Salvation Army

Salvation Army Vs. Goodwill

When we clean out our closets, move, are making way for new things, or are deciding which items in our lives “spark joy,” there is bound to become a donation bag.

It may be the giveaway pile or donate box, whatever you call it, it has to go somewhere.

The old books you’ve already read can be handed off to a friend looking for a new summer read, sold on Craigslist, or posted on the many Buy Nothing Project groups for someone else to enjoy.

More often than not though, with our busy lives, it becomes just too much work to try and find a new home for your items and coordinate a time to have it picked up. So the items get dropped off at a donation center because you want the stuff out of your house NOW.

Recently, I was asked which was a better place to donate your pre-loved items, Goodwill or Salvation Army? I didn’t have a clear answer, so obviously this became a good blog topic.

Salvation Army

According to their mission statement, “The Salvation Army, an international movement, is an evangelical part of the universal Christian Church. Its message is based on the Bible. Its ministry is motivated by the love of God. Its mission is to preach the gospel of Jesus Christ and to meet human needs in His name without discrimination.

They work to meet all sorts of human needs from helping disaster survivors and stopping domestic abuse, to combating addiction and assisting the unemployed. Learn more about what they do here.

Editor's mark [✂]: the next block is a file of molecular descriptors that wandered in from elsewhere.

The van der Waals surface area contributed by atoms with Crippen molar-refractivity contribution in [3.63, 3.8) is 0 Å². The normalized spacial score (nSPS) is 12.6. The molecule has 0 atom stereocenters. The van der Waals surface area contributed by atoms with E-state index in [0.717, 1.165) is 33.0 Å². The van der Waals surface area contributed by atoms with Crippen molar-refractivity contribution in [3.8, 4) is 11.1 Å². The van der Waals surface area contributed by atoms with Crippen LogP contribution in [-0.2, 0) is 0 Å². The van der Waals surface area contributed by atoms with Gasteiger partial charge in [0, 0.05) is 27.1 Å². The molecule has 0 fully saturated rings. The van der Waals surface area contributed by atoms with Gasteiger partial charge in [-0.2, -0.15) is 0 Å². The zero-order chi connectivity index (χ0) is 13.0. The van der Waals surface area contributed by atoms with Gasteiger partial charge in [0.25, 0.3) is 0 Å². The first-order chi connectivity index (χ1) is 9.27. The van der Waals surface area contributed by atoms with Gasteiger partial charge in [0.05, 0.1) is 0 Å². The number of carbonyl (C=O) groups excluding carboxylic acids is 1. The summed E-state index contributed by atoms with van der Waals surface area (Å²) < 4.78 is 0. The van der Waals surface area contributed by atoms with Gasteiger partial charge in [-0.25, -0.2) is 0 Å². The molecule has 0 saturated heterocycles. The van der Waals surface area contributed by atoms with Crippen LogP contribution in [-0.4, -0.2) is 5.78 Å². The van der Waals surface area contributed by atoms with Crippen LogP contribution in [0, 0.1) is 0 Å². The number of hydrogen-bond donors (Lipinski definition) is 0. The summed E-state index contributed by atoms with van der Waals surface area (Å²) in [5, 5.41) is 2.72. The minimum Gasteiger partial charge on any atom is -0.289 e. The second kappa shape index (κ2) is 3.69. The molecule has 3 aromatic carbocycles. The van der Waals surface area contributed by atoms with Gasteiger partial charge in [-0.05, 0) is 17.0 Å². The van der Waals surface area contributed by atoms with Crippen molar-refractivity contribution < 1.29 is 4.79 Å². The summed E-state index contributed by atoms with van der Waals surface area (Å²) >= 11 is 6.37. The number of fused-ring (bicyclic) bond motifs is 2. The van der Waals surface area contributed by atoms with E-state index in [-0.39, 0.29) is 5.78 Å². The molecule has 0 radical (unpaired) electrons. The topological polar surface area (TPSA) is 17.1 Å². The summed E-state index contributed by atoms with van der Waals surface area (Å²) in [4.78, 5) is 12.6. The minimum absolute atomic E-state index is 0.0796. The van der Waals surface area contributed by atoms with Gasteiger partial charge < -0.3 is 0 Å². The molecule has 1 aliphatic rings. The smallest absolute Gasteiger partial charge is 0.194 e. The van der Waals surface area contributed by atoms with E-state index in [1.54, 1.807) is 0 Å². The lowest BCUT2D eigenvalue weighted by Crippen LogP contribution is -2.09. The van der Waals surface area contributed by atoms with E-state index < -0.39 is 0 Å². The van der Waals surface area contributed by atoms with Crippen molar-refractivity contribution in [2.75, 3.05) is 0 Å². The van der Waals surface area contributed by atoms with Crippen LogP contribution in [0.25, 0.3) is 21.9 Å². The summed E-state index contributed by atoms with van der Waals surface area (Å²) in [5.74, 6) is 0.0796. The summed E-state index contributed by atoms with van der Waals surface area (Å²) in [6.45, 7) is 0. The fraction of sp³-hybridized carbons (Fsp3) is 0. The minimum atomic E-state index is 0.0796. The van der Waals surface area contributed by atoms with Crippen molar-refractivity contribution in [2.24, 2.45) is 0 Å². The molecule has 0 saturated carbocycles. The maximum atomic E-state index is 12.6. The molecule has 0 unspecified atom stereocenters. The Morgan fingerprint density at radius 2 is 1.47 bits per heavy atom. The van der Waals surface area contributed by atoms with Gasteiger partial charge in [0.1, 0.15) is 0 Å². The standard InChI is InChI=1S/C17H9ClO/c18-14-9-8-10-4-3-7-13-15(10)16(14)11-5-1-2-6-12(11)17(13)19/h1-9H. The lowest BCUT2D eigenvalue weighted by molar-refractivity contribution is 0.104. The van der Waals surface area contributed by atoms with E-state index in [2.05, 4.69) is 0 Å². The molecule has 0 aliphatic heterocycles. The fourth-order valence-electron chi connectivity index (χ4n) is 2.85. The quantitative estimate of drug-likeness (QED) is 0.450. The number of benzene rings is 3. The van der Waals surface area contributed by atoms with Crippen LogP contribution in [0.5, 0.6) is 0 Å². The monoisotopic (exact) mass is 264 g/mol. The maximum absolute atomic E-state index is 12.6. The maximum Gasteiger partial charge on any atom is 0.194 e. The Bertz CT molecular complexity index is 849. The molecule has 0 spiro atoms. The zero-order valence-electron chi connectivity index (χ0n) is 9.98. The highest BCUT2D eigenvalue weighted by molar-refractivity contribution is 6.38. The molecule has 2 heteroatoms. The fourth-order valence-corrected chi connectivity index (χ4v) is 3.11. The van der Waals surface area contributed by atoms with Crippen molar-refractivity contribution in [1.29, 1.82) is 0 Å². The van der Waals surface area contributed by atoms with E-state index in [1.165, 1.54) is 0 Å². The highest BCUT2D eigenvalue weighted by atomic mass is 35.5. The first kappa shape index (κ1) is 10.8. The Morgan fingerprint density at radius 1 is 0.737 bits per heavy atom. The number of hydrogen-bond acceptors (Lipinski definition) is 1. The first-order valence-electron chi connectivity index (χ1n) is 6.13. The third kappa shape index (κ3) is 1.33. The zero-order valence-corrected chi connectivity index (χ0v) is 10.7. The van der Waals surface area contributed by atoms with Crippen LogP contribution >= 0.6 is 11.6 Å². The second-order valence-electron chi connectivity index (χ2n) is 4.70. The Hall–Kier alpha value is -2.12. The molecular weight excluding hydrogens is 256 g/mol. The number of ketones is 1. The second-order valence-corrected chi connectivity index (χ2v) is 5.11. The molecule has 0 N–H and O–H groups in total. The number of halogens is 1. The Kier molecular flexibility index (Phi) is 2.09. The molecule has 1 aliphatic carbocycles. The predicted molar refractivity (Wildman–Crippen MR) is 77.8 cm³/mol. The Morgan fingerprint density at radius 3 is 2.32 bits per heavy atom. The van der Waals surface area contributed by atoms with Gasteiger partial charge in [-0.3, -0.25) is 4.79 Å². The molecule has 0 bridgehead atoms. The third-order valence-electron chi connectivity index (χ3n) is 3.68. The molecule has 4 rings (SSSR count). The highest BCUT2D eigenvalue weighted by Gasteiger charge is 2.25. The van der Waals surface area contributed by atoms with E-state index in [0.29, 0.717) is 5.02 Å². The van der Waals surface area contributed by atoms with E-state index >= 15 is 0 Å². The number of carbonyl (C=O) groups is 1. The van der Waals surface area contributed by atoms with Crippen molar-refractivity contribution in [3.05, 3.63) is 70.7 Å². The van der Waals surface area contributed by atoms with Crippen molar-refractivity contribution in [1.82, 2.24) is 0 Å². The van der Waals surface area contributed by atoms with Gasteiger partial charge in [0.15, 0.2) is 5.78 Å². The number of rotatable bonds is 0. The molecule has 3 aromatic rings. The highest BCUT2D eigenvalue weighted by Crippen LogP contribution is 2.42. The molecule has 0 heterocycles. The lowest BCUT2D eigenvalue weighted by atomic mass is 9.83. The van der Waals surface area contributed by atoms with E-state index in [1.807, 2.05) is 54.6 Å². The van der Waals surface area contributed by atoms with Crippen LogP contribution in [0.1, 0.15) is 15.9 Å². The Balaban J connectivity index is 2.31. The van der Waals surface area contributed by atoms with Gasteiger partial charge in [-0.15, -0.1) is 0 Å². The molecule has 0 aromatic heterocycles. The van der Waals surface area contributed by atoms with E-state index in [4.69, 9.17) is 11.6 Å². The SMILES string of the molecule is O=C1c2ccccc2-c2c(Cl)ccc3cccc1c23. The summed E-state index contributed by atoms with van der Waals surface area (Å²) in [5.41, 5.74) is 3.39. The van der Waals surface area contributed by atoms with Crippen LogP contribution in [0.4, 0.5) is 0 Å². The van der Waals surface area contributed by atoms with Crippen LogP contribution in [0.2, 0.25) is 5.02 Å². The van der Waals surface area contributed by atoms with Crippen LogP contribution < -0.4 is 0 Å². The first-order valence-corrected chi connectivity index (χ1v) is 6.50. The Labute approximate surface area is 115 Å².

Donating clothing and goods to The Salvation Army helps fund addiction rehabilitation programs. You can donate at their Family Stores and drop-off locations or schedule a free pickup. We had The Salvation Army come to pick up our couch once. It was nice that they could take care of that.

According to CNN, the Salvation Army spends 82% of donations on aid and you can check out Salvation Army’s sustainable development goals here.

Goodwill Industries International

Goodwill is a nonpartisan nonprofit organization whose mission is “to enhance the dignity and quality of life of individuals and families by strengthening communities, eliminating barriers to opportunity, and helping people in need reach their full potential through learning and the power of work.” They seek to help all job seekers and in 2017, Goodwill helped more than 288,000 people find employment.

Donating your items to Goodwill helps create job opportunities by funding job training and services and they also claim it keeps billions of pounds of textiles and clothing from meeting their end in the landfill. You can calculate the impact of your donation on their website which is pretty cool. For instance, if I donate 5 shirts, that provides 31 minutes of on-the-job training.

But is that what really happens? This Huffington Post article does a good job of explaining what happens to your clothes when you drop them off at Goodwill. In reality, after the good stuff has been picked out and the unusable has become rags, the rest gets shipped overseas. I was not able to find anything that directly explained what they did with stuff when it didn’t sell, but here is a blog about their sustainability initiative.

What’s the Verdict?

It is up to you! Both are keeping materials from the landfill and helping others in the process. I am sure there are parts of each that some may not agree with, but both are better options than tossing your clothes in the garbage. To avoid having to go through all your clothes and donating every few months, be conscious of your purchases and only buy what you actually need, buy secondhand, or attend a clothing swap.

What are your thoughts?